How does the the nitrogen of thiazole in thiamine acquire a positive charge without being stabilized by another negative charge or by being a salt of an anion?

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    $\begingroup$ Even if it's not always reported, the thiamine you can buy or isolate is a salt: the thiamine molecule is a cation, and a counterion is present (typically Cl- or NO3-) $\endgroup$ – The_Vinz Dec 27 '19 at 17:34
  • $\begingroup$ But this molecule doesn't enter my mind as being simply a cation, was the nitrogen atom neutral first then the hydrogen of methylene group attached to nitrogen was striped off by a strong alkali pushing the nitrogen to form a pi bond with the deprotonated group and acquiring a positive charge? $\endgroup$ – mohamed Dec 27 '19 at 18:37

Thiamine (Vitamin B1) has a positive charge on the nitrogen of thiazole ring, because that nitrogen is tetravalent. Thus, it should be neutralized by a counter ion. Usually, the counter ion is chloride ($\ce{Cl-}$) ion. Over-the-counter Vitamin B1 usually supplies as hydrochloride salt of thiamine chloride (simply called thiamine hydrochloride), which is very soluble in water.

According to Wikipedia:

The salt thiamine mononitrate, rather than thiamine hydrochloride, is used for food fortification, as the mononitrate is more stable, and does not absorb water from natural humidity (is non-hygroscopic), whereas thiamine hydrochloride is hygroscopic. When thiamine mononitrate dissolves in water, it releases nitrate (about 19% of its weight) and is thereafter absorbed as the thiamine cation.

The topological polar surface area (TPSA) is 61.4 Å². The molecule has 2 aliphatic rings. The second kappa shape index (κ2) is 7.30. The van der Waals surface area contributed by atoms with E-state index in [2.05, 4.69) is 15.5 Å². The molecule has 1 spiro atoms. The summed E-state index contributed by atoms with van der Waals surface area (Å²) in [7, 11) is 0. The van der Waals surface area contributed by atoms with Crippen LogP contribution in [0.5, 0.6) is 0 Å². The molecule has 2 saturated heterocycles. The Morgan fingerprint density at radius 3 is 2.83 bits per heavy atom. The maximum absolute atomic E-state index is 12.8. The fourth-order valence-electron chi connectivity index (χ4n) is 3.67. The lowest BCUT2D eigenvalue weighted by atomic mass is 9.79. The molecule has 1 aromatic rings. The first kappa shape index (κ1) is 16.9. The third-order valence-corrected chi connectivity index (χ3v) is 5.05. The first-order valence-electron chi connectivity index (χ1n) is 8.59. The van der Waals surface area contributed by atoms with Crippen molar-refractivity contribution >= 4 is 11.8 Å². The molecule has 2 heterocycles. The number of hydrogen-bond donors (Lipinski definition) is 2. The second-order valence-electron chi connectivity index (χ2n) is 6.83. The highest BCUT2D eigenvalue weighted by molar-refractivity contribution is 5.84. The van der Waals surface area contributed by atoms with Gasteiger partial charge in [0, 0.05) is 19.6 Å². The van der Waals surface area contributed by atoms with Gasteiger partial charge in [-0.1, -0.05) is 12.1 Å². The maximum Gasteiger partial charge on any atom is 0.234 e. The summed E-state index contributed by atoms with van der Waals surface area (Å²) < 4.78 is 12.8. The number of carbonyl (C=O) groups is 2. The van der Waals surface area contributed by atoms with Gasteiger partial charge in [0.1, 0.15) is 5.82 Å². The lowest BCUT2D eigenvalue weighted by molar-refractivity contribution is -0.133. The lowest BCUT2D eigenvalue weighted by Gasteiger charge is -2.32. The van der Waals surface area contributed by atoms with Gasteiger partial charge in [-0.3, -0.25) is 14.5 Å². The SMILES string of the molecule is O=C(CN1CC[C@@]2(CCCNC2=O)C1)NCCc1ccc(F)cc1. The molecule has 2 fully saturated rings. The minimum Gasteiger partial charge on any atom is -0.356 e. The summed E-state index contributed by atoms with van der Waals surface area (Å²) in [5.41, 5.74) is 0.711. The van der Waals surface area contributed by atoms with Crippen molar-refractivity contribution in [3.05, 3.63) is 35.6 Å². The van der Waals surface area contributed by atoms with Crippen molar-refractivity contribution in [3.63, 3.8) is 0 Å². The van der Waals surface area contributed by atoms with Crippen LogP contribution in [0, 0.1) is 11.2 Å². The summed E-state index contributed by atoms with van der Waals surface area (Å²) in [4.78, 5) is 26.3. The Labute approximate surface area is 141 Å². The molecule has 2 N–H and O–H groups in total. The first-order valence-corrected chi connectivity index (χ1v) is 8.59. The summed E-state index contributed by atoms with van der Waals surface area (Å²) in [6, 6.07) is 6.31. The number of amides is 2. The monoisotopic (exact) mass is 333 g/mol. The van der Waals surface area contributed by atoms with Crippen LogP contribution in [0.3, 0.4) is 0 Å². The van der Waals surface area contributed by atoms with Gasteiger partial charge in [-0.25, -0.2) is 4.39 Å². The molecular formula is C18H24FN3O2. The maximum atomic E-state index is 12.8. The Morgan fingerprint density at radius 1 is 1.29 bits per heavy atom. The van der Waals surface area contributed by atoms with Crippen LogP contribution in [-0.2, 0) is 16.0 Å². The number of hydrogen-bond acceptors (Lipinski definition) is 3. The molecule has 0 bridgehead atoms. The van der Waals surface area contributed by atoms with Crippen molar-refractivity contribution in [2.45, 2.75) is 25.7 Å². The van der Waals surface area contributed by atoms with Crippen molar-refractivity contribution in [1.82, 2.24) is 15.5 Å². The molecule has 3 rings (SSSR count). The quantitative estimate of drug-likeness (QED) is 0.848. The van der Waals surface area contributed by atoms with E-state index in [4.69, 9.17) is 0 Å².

The structures of two compounds are depicted in following diagram:

thiamine hydrochloride and nitrate

  • $\begingroup$ But how would nitrogen acquire this charge did a base deprotonate the methylene group attached to the nitrogen causing the nitrogen atom to form a double bond and acquire a positive charge? $\endgroup$ – mohamed Dec 27 '19 at 19:01
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    $\begingroup$ In the biosynthesis, the neutral thiazole portion has a lone pair on the N that is perpendicular to the ring (ie not involved in aromaticity). It makes a nucleophilic attack on an electrophilic carbon, knocking off a negatively charged group and acquiring a positive charge because it now has four bonds. See ncbi.nlm.nih.gov/pmc/articles/PMC6039189 $\endgroup$ – Andrew Dec 27 '19 at 19:16
  • $\begingroup$ It is not uncommon in biosystems with tetravalent nitrogen (with a positive charge), e.g., nicotinamide adenine dinucleotide (NAD+). Andrew has given an excellent answer for OP. Thanks Andrew. $\endgroup$ – Mathew Mahindaratne Dec 27 '19 at 19:29

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